Cracking the Sales Management Code: Q&A with Jason Jordan

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Xactly Corp. recently sat down with Jason Jordan, partner at the sales management development firm Vantage Point Performance and lecturer at University of Virginia’s Darden School of Business.

The topic? Jordan’s new book, co-written with sales coach Michelle Vazzana.

We wanted to know what “Cracking the Sales Management Code” was all about.

Check back in this space over the next three Wednesdays for excerpts from the book. Want to see more right now?

Xactly: Why did you and Michelle Vazzana decide to write this book now?

Jason Jordan: With the advent of CRM people can access to all sorts of data about sales and sales people.

Management is swimming in data. But do they know what to do with it? How much of it do they need?

We wanted to cut through the noise and find out what is useful.

Xactly: So, what is useful?

Well, that’s a funny thing. The no. 1 metric tracked by every company is revenue. But the reality is that you can’t manage revenue.

And revenue is a little bit of lagging indicator.

We think managers should focus on the sales activities that lead to revenue.

Making calls, managing activities and the pipeline, those are things that sales managers can control.

Xactly: What did managing revenue look like?

The most classic example is that the sales manager sits down with the sales reps and basically what comes out is “you have to work harder on making your number.”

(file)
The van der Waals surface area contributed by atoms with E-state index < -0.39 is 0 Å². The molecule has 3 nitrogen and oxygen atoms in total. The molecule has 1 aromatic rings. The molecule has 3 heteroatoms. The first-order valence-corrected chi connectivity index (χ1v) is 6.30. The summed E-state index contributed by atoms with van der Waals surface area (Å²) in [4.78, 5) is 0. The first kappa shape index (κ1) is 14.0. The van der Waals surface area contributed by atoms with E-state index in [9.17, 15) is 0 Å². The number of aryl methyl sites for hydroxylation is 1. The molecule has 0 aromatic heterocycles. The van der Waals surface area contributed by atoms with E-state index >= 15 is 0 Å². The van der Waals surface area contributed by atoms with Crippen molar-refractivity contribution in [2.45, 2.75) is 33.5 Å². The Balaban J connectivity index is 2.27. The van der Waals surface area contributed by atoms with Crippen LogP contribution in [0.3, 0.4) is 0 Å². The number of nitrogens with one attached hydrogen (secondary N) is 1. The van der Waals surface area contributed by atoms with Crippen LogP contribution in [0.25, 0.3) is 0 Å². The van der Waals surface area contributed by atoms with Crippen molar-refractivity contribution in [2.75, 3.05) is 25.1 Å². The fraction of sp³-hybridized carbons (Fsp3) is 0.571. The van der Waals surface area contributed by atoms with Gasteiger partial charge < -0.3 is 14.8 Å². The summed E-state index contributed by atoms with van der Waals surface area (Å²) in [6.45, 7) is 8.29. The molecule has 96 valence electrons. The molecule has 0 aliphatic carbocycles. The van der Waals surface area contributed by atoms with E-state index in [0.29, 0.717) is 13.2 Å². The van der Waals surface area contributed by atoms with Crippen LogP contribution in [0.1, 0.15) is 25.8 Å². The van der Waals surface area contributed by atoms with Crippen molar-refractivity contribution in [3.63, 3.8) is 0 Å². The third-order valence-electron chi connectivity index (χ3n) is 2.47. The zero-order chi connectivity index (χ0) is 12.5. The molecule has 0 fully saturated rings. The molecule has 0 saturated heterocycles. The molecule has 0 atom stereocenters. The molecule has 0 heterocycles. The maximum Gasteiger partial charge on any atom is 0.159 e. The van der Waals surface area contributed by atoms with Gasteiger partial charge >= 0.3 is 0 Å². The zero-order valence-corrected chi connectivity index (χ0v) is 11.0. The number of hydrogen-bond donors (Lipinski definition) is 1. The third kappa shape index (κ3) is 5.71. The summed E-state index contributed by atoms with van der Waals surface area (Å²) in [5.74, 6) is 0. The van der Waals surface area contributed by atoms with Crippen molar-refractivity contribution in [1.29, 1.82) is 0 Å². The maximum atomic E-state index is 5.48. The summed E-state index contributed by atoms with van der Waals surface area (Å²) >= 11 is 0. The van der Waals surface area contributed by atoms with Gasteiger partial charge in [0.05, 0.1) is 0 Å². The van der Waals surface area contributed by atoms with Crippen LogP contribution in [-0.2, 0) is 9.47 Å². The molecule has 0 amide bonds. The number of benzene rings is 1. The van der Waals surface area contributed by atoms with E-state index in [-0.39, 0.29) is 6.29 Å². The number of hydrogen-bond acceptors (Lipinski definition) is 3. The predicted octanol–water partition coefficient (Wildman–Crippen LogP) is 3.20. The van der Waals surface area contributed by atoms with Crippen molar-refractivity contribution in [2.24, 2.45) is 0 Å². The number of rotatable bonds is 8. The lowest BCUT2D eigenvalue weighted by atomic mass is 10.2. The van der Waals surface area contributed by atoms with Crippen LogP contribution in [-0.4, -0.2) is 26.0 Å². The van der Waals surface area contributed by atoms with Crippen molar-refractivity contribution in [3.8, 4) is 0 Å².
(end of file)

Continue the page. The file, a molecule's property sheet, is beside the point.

But you can’t work harder to make revenue. You have to work smarter.

You have to target activities. But to some extent those aren’t tracked by CRM systems. Those have to be inputted by a person. Only 17 percent of companies track this data.

It’s an interesting supply problem. There is all of this data but how much of it is letting companies track the activities that can actually be managed?

Xactly: What does managing activities look like?

You have to reverse engineer success. Start with the outcome you want and work your way back into that number.

A new sales rep is new to the territory. He has to do a ton of prospecting. The activity that you are going to target is going after the right prospects. That is how you get to increased revenue for that rep.

A rep that has been in a territory for 15 years should have growth come from his existing accounts. He should be managed to grow those and look for new opportunities there.

Managing someone who has major accounts is different than managing someone who has lots of accounts in a large territory. It’s different. And, because of that, generic coaching won’t work. Different metrics are right for different sales reps.

Most training that is given to sales managers is very generic coaching training: How to set goals, a career development management course. But that’s not what they need.

The training we try to provide is training sales managers can use Monday morning.

You have to reverse engineer on Monday morning what you would like to have happen on Thursday.